Photo credit: Maxted-Page
Simple, swooping, and covered in the logos of prominent tobacco companies, this gorgeous 956B is a picture of 1980s motorsport.
The 956B represented the first major step of modifications in a decade-long career. The one-piece underbody, revised suspension improved grip and handling, and the Bosch Motronic management improved economy and drivability.
Four 956Bs were made for customers, and this is one of the three still around. Chassis #956-114 enjoyed a three-year career with plenty of time spent at the sharp end of the pack. This emerald stunner finished third, fourth, and fourth again at Le Mans in 1984, 1985, and 1986, respectively. Over twenty-seven races, it achieved one win, two seconds, three thirds, four fourth, and one fifth.
At Le Mans 1984, the team’s main difficulty in practice was an improperly installed camshaft. Despite the setback, David Hobbs qualified the car in an impressive sixth place. After a cautious start, Hobbs moved through the field to the point where, by nightfall, he'd taken the lead after the fastest Lancia was in the pits with broken suspension.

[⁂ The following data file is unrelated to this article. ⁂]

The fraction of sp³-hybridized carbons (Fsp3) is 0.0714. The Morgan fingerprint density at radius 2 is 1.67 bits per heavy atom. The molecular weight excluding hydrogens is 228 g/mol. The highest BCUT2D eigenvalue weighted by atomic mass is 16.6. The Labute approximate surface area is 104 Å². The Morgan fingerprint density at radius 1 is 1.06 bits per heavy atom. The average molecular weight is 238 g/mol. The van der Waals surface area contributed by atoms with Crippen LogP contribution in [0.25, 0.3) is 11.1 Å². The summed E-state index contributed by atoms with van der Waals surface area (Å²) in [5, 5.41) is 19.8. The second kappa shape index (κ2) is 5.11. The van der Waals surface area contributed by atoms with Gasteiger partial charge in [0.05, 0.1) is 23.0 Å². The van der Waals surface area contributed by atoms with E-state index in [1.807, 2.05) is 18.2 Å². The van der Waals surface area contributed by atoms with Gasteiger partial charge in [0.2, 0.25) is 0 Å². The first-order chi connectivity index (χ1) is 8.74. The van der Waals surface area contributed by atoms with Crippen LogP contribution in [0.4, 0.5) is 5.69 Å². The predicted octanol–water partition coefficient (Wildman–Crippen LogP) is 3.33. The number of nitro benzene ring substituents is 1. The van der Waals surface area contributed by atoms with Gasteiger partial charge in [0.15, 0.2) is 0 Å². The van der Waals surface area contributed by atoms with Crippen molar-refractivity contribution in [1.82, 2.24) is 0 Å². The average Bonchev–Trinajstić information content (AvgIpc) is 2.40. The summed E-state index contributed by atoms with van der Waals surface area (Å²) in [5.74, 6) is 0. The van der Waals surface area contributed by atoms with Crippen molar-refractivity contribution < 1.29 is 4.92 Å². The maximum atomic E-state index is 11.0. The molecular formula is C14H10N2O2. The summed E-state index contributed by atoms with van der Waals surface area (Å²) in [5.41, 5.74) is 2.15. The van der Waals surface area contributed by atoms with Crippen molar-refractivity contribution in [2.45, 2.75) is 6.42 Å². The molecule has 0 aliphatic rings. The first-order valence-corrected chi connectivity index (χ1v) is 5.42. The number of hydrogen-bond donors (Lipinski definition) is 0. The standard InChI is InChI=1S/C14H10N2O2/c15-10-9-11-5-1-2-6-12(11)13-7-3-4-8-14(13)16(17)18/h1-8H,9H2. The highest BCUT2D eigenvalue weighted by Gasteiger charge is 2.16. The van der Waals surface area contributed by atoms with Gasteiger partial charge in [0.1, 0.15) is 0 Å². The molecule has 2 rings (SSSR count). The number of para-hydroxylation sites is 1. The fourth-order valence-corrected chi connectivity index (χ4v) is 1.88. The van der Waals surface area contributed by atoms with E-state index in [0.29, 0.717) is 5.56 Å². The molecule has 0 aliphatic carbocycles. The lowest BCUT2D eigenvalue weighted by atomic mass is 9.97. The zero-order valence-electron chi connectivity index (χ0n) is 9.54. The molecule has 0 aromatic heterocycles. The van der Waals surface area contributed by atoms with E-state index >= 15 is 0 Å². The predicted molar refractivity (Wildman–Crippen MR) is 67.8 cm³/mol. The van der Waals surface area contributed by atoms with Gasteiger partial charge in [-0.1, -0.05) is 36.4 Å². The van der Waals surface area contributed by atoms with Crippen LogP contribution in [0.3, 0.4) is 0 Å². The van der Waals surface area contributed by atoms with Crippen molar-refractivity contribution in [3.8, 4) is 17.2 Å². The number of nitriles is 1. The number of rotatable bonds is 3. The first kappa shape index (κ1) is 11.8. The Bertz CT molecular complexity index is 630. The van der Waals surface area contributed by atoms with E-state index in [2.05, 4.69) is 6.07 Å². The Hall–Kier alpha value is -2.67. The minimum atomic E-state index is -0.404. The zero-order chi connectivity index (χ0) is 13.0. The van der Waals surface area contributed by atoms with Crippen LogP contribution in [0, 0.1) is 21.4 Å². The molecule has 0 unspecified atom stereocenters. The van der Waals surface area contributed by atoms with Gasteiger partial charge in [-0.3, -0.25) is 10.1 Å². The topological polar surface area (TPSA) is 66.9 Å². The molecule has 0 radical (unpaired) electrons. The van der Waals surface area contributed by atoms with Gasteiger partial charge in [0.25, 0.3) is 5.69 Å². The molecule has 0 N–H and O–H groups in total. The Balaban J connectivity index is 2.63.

After a misfire diagnosed to to a burnt valve, the car ran on five cylinders for the remainder of the race. In the end, even in its compromised state, 956-114 came home in a well earned third place, behind the Porsche 956 of Preston Henn, Jean Rondeau, and John Paul Jr.; and the winning Joest Newman Porsche 956B of Henri Pescarlo and Klaus Ludwig.
After the car was sold to Jochen Dauer in 1986, it wasn't raced again due to the 956's design being superceded by the safer 962. In trading hands over the subsequent three decades, it was raced in Historic Group C with fourteen class wins; four of them overall wins.
A comprehensive rebuild, relocation and installation of the original 2.65-liter engine, and a new coat of the original Skoal livery makes this an ideal purchase for the discerning collector.
For more information on the car, please visit its listing at Maxted-Page.